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inclination in the choice method of his studies, ranging freely and at large through the pleasant fields of polite literature; and being ravished with the sweet pursuit he prosecuted it with incredible diligence and alliduity.

It appeared from his loose papers, termed by him Adversaria, that before he was eight years standing in the university he had read over and made Reflectionson twenty-two thousand and odd hundred books and manuscripts, a few of which we shall give belowt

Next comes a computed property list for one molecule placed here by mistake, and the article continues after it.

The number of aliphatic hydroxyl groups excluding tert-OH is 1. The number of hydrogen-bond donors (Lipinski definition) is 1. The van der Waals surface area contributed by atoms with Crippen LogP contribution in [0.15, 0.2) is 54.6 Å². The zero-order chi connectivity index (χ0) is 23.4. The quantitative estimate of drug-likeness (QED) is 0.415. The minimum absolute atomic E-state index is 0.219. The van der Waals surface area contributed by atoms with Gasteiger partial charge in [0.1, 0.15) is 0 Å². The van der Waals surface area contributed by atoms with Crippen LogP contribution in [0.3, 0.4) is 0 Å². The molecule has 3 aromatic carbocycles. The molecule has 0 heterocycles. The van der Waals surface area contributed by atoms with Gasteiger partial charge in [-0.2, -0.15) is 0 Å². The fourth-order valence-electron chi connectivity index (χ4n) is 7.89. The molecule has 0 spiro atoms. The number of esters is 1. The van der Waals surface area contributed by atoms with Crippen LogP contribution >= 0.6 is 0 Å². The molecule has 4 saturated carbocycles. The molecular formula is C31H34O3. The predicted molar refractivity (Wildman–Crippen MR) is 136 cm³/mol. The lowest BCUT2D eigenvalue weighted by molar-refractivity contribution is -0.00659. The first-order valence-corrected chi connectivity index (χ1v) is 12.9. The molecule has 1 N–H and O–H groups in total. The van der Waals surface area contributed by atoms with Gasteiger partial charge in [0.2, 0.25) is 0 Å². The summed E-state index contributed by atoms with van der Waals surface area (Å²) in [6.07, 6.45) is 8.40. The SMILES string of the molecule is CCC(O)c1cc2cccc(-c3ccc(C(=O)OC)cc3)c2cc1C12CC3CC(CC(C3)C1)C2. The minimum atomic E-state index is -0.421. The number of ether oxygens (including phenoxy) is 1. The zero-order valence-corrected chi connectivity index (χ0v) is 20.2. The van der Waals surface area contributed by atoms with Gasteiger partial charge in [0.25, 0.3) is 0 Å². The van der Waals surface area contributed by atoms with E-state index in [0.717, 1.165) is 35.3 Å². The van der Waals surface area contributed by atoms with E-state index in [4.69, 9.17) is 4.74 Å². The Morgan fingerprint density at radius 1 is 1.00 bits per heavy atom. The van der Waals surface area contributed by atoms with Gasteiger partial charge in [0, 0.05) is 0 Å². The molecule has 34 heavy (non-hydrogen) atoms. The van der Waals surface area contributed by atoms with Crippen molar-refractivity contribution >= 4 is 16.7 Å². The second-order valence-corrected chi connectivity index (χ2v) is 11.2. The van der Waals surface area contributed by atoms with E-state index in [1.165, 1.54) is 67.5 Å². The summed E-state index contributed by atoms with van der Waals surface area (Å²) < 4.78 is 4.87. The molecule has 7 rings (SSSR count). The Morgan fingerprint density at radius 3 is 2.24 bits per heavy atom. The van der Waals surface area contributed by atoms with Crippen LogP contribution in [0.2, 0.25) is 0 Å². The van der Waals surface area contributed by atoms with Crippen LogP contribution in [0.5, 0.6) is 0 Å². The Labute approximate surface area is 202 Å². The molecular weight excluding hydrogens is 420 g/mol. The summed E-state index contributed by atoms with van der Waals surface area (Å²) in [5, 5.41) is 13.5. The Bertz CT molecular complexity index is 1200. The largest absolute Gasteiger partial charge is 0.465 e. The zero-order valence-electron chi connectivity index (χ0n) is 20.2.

citizens of eminency have been wrote. “ It is a pity, continues le, “ if none or few are found. Whether there is not a life wrote “ of my grandfather La Motte : he was a merchant of note.” With regard to his fortune, we are informed in the Account of his Life, that he enjoyed a pretty paternal eftate in Middlesex and elsewhere; and our Author himself occasionally mentions his estates in Northampton and Leicesterthire. The paffage is in his Animadversions on Lord Molesworth's Account of Denmark, which because it will furnith no unfit specimen of the taste and manner of that piece, we thall present our readers with it as follows. In answer to fome of his Lordship's remarks on the poor diet in Denmark he writes thus: “Their peasants “ live as plentifully as in other countries; they have good " fleth and falt fish, white meats, roots, &c.; but what figni. “ fies all this (according to our Author, p. 11.) fince necella66